Essex county is found in South East England immediately north-east of London. Essex contains several valuable and rare habitats, from coastal saltmarshes and mudflats to ancient woodlands, trees and wetlands. Although protected from the urban spread of London by the metropolitan green belt and Epping forest, the close proximity to the capital places the county under constant pressure from expanding development. Parts of Essex suffer from high levels of deprivation whilst, in contrast, the west and south-west areas of Essex, within the London commuter belt, are amongst the most affluent areas in the east of England with a large middle class. This case study focuses on the provision and uptake of cultural ecosystem services across the county as a whole, and in the county town of Chelmsford.
Assessing ecosystem service delivery and the options for biodiversity offsetting (compensation measures for biodiversity impacts). Also, the future resilience of offsetting in the context of climate change is being studied.
- Improved understanding of the ecosystem services of Essex.
- Improved understanding of the role of ecosystem services in the context of biodiversity offsetting and the potential impacts of climate change on the offset habitats.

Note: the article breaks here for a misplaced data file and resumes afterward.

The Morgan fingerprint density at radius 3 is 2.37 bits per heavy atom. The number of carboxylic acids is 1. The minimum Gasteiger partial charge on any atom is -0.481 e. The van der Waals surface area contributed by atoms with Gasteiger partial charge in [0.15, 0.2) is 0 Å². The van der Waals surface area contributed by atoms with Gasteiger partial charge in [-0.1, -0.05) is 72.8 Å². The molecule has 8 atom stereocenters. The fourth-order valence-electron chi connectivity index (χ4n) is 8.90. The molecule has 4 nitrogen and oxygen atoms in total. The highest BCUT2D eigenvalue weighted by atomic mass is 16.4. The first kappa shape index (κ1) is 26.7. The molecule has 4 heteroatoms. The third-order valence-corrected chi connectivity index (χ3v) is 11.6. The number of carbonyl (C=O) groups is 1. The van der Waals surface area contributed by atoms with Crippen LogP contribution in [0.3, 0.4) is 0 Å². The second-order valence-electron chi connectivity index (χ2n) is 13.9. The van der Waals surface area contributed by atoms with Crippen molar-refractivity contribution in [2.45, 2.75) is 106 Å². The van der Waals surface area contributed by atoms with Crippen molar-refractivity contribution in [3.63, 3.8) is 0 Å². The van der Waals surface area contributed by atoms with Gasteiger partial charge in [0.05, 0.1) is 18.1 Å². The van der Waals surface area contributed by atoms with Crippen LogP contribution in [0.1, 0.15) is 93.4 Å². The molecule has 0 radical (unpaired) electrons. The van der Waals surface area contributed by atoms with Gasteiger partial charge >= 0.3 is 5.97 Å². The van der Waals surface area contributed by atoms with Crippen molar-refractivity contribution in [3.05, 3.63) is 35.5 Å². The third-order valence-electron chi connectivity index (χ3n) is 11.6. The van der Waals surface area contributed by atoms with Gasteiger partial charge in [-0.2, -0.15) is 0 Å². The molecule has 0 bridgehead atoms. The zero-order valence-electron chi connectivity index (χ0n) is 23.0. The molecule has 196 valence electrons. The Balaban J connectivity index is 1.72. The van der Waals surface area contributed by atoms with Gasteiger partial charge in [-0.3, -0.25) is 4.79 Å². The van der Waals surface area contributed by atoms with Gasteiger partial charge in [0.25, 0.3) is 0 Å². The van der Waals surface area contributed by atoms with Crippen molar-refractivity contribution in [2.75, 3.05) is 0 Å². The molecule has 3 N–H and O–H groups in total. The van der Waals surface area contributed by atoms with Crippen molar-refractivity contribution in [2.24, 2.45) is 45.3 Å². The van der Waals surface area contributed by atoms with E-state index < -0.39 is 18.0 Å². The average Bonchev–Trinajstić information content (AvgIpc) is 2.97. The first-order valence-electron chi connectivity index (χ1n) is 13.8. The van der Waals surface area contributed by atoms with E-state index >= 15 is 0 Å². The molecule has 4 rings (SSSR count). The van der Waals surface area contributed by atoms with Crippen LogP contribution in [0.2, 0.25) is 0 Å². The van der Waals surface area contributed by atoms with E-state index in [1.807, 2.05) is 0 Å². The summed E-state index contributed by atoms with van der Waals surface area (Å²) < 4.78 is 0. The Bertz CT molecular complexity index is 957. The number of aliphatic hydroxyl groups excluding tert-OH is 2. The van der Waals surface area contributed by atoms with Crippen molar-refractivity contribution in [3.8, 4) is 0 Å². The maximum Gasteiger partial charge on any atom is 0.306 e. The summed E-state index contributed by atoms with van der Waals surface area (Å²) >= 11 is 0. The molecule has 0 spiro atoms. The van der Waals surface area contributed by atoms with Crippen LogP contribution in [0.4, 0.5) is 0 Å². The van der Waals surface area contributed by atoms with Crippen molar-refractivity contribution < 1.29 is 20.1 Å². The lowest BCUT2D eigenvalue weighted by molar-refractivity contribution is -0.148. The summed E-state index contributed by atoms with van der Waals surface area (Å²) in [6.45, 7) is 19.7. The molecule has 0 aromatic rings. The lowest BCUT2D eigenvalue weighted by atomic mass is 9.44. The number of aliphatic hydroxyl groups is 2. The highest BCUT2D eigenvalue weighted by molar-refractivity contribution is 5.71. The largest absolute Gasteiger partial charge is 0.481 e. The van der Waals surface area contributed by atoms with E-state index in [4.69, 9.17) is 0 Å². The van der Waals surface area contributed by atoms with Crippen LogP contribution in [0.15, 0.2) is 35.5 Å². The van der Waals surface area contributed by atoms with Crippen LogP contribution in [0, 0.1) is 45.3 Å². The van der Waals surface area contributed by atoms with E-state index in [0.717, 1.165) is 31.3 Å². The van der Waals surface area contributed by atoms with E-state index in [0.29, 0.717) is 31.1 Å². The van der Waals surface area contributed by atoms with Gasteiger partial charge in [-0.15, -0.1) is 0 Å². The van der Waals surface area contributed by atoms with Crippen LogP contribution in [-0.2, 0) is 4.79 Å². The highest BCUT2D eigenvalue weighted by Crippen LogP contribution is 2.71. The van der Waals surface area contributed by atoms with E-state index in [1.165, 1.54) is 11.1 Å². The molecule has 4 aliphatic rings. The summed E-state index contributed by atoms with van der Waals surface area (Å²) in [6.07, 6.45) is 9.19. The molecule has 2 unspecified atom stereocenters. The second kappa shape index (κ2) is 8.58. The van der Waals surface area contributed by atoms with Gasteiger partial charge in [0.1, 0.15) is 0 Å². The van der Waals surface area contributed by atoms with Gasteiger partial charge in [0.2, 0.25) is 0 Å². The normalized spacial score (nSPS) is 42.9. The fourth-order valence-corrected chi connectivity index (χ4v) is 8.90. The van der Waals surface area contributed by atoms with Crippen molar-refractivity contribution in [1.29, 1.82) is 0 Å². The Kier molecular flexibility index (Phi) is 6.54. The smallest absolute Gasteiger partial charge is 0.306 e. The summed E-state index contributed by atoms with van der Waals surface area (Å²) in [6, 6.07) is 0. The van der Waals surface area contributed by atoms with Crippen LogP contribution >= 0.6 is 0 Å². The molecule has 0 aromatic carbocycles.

- Documentation of existing models for offsetting and analysis of its costs and benefits.
The offsetting context is relevant to any studies interested in different approaches to meeting no-net-loss targets for development. The methods could be transferred to any area that is assessing ecosystem services or applying biodiversity offsetting. Some ecosystem service delivery findings could be applied to other mixed rural landscapes, but the cultural services would be more societally specific. The resilience of offsets to climate change would depend on the habitat and location.
The methods offer very different insights into Ecosystem Services and a combination of approaches is useful to obtain a broad understanding of the mixed rural context. Further assessment with the case study stakeholders is required to assess the extent to which each approach can help frame management practice beyond awareness raising.